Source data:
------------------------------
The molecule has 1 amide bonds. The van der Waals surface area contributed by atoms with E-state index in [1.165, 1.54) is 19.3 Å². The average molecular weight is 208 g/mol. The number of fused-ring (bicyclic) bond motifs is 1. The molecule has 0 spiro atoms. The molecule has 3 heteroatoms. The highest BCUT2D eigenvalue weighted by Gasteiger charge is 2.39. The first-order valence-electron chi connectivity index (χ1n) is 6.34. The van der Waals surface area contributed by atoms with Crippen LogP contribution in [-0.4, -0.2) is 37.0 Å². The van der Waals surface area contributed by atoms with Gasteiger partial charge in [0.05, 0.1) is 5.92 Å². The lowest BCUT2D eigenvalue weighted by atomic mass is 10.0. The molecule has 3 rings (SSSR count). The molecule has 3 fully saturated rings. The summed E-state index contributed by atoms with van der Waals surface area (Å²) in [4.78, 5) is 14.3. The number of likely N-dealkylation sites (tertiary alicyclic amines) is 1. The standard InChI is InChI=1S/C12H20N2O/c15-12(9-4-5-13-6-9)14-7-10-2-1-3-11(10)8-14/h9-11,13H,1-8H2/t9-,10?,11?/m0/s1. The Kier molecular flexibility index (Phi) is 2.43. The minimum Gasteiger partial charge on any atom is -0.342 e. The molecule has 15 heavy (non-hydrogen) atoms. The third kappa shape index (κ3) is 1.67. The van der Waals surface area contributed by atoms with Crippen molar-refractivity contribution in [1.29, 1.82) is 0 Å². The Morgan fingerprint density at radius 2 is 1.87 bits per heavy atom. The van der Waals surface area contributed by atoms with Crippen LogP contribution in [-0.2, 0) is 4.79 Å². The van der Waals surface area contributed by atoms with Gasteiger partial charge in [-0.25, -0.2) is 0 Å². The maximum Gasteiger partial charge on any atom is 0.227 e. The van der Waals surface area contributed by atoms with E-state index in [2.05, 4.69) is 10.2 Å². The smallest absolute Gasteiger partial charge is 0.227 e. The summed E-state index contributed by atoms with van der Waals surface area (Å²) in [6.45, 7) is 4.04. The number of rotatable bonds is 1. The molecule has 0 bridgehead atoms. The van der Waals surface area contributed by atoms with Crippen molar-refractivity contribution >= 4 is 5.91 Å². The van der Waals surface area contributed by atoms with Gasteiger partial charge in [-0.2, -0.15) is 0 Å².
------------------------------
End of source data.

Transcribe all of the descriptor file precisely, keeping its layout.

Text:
The molecule has 1 amide bonds. The van der Waals surface area contributed by atoms with E-state index in [1.165, 1.54) is 19.3 Å². The average molecular weight is 208 g/mol. The number of fused-ring (bicyclic) bond motifs is 1. The molecule has 0 spiro atoms. The molecule has 3 heteroatoms. The highest BCUT2D eigenvalue weighted by Gasteiger charge is 2.39. The first-order valence-electron chi connectivity index (χ1n) is 6.34. The van der Waals surface area contributed by atoms with Crippen LogP contribution in [-0.4, -0.2) is 37.0 Å². The van der Waals surface area contributed by atoms with Gasteiger partial charge in [0.05, 0.1) is 5.92 Å². The lowest BCUT2D eigenvalue weighted by atomic mass is 10.0. The molecule has 3 rings (SSSR count). The molecule has 3 fully saturated rings. The summed E-state index contributed by atoms with van der Waals surface area (Å²) in [4.78, 5) is 14.3. The number of likely N-dealkylation sites (tertiary alicyclic amines) is 1. The standard InChI is InChI=1S/C12H20N2O/c15-12(9-4-5-13-6-9)14-7-10-2-1-3-11(10)8-14/h9-11,13H,1-8H2/t9-,10?,11?/m0/s1. The Kier molecular flexibility index (Phi) is 2.43. The minimum Gasteiger partial charge on any atom is -0.342 e. The molecule has 15 heavy (non-hydrogen) atoms. The third kappa shape index (κ3) is 1.67. The van der Waals surface area contributed by atoms with Crippen molar-refractivity contribution in [1.29, 1.82) is 0 Å². The Morgan fingerprint density at radius 2 is 1.87 bits per heavy atom. The van der Waals surface area contributed by atoms with Crippen LogP contribution in [-0.2, 0) is 4.79 Å². The van der Waals surface area contributed by atoms with Gasteiger partial charge in [-0.25, -0.2) is 0 Å². The maximum Gasteiger partial charge on any atom is 0.227 e. The van der Waals surface area contributed by atoms with E-state index in [2.05, 4.69) is 10.2 Å². The smallest absolute Gasteiger partial charge is 0.227 e. The summed E-state index contributed by atoms with van der Waals surface area (Å²) in [6.45, 7) is 4.04. The number of rotatable bonds is 1. The molecule has 0 bridgehead atoms. The van der Waals surface area contributed by atoms with Crippen molar-refractivity contribution >= 4 is 5.91 Å². The van der Waals surface area contributed by atoms with Gasteiger partial charge in [-0.2, -0.15) is 0 Å².